Why Thabo Mbeki was ousted

September 25, 2008

South African President Thabo Mbeki's resignation follows months of political turmoil in which Mbeki unsuccessfully sought to keep his main rival, Jacob Zuma, from taking over as head of the ruling African National Congress (ANC).

Mbeki was forced to resign as president by the ANC's National Executive Committee after a court found that government prosecutors mishandled their case against the ANC leader Zuma, who is accused of corruption in a $3.7 billion weapons contract involving South African and several European companies. (Zuma has also been tried for rape; he was acquitted in 2006.)

Despite his legal problems, Zuma has capitalized in growing discontent with Mbeki among the rank and file of the ANC and its allies, the South African Communist Party (SACP) and the Congress of South African Trade Unions (COSATU).

The opposition has grown over Mbeki's handling of the economy. The government's Growth, Employment and Redistribution (GEAR) program, a home-grown version of an International Monetary Fund-type pro-business program, the benefits of growth have gone almost exclusively to a new Black elite, as well as the old white ruling class of the apartheid era.

Zuma, who was South Africa's deputy president until 2005, mounted a successful campaign to defeat Mbeki in last December's contest to become ANC leader. Since then, Zuma installed his allies in key political positions in the ANC and isolated Mbeki. Thus, when Mbeki's government prosecutors announced their intention to retry the case against Zuma, the ANC leadership moved quickly to oust Mbeki to pre-empt such a move.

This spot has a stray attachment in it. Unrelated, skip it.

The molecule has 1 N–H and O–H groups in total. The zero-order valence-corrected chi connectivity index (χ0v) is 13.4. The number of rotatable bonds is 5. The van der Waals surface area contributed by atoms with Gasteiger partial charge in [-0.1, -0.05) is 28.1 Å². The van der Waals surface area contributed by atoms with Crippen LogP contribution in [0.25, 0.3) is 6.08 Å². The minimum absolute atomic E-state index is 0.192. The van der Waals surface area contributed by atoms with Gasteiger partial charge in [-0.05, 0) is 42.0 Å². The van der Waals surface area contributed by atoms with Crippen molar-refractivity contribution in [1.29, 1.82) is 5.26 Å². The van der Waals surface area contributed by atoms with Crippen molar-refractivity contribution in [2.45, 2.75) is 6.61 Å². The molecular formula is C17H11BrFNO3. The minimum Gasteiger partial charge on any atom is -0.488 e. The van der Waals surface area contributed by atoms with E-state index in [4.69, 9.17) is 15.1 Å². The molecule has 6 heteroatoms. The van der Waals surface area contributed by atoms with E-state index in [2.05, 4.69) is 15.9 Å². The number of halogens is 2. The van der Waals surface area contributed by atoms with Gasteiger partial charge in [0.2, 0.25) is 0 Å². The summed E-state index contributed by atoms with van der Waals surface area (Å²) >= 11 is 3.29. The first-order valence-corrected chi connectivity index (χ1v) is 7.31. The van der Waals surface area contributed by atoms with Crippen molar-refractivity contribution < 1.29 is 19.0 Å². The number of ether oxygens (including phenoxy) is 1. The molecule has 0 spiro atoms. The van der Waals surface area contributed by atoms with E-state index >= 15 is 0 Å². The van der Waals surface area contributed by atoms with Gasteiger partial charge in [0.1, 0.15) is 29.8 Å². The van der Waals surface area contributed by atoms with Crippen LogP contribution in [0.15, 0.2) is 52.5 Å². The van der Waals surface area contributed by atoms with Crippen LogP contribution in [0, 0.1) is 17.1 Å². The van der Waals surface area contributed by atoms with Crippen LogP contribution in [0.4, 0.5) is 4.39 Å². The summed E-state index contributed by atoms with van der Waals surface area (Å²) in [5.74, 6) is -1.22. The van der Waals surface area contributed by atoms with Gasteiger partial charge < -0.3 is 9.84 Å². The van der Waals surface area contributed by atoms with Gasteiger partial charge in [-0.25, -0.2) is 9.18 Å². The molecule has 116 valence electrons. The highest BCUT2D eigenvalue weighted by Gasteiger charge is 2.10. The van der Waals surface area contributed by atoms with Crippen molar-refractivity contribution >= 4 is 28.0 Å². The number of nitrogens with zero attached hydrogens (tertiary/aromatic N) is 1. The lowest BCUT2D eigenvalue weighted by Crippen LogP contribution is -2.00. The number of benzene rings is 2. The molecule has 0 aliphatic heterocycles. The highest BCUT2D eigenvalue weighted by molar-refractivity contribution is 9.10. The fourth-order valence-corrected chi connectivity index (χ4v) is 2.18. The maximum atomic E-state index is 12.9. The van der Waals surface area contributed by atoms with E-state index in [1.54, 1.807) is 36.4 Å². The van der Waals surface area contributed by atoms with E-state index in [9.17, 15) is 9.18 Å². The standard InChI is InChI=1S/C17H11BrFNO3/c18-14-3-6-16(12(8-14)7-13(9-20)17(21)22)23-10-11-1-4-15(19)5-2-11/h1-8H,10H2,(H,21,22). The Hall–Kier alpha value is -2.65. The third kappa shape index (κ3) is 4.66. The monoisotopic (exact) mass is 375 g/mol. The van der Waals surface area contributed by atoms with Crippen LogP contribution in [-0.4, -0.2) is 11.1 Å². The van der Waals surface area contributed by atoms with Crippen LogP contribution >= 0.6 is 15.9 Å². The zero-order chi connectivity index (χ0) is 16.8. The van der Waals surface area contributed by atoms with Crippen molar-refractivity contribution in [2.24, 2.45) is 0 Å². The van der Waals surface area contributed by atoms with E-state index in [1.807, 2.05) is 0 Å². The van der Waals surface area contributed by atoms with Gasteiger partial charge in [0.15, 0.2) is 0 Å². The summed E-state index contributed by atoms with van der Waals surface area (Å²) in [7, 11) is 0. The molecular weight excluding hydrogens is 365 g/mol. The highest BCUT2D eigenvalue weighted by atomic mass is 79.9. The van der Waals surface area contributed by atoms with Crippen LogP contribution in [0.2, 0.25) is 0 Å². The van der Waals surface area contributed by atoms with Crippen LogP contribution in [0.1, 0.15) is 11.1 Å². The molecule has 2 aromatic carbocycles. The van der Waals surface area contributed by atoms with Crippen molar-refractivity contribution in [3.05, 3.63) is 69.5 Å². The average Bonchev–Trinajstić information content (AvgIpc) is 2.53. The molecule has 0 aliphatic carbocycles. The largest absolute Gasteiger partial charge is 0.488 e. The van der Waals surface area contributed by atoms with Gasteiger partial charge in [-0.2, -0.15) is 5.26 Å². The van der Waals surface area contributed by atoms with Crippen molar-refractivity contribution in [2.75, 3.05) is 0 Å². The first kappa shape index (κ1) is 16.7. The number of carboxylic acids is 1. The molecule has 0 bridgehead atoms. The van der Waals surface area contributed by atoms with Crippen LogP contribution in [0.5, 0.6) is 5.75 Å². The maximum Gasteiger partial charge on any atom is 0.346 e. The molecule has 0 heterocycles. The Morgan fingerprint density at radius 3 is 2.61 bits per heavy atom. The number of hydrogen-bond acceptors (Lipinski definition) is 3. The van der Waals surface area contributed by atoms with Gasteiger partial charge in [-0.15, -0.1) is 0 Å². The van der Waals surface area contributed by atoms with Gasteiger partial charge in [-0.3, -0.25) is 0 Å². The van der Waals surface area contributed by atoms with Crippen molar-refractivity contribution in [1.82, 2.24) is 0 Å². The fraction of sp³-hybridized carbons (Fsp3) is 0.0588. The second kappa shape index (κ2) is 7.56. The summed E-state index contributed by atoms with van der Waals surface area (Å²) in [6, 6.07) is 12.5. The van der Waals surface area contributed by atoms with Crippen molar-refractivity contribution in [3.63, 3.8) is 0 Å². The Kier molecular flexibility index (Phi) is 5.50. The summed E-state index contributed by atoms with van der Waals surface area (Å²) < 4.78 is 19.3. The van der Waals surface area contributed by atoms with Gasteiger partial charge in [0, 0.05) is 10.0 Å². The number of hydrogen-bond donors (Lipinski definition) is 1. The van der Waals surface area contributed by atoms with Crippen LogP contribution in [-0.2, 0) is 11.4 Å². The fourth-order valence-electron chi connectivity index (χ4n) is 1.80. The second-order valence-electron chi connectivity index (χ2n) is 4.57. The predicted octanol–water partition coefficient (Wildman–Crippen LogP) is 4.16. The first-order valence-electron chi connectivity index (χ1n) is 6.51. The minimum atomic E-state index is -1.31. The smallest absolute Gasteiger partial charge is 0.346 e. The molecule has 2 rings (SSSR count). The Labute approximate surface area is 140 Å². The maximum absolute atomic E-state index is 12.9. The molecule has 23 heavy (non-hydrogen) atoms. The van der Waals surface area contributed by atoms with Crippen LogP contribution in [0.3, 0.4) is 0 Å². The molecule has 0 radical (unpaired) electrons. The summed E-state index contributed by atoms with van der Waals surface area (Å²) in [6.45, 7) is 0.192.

This transition comes at a key moment in post-apartheid South African history. The enormous class polarization set the stage for violent xenophobic attacks last May, in which dozens of immigrants from other African nations were killed in mass violence as scapegoats for high unemployment and other economic problems. At the same time, however, the labor movement has responded to popular pressure for change with greater action.

Mbeki's ouster will intensify the growing debate over South Africa's political future. The following editorial from Amandla, a new South African socialist magazine, discusses the prospects for South African politics after Mbeki. It is published here with permission.

THE RECALL of Thabo Mbeki by the National Executive Committee of the ANC has less to do with his performance and the policies he put in place as president, and more to do with the internal conflicts in the ANC.

These conflicts have to do with the allegations of corruption linked to the arms deal and in the struggle for leadership inside the ANC in a context where leadership and position are important in securing economic empowerment.

Amandla adds its voice to the many calling for a full investigation into the arms deal so that those guilty of corruption can be prosecuted and those falsely accused can be cleared. Without a full and transparent investigation, the stench of corruption will follow those fingered to high office and will affect everything they do.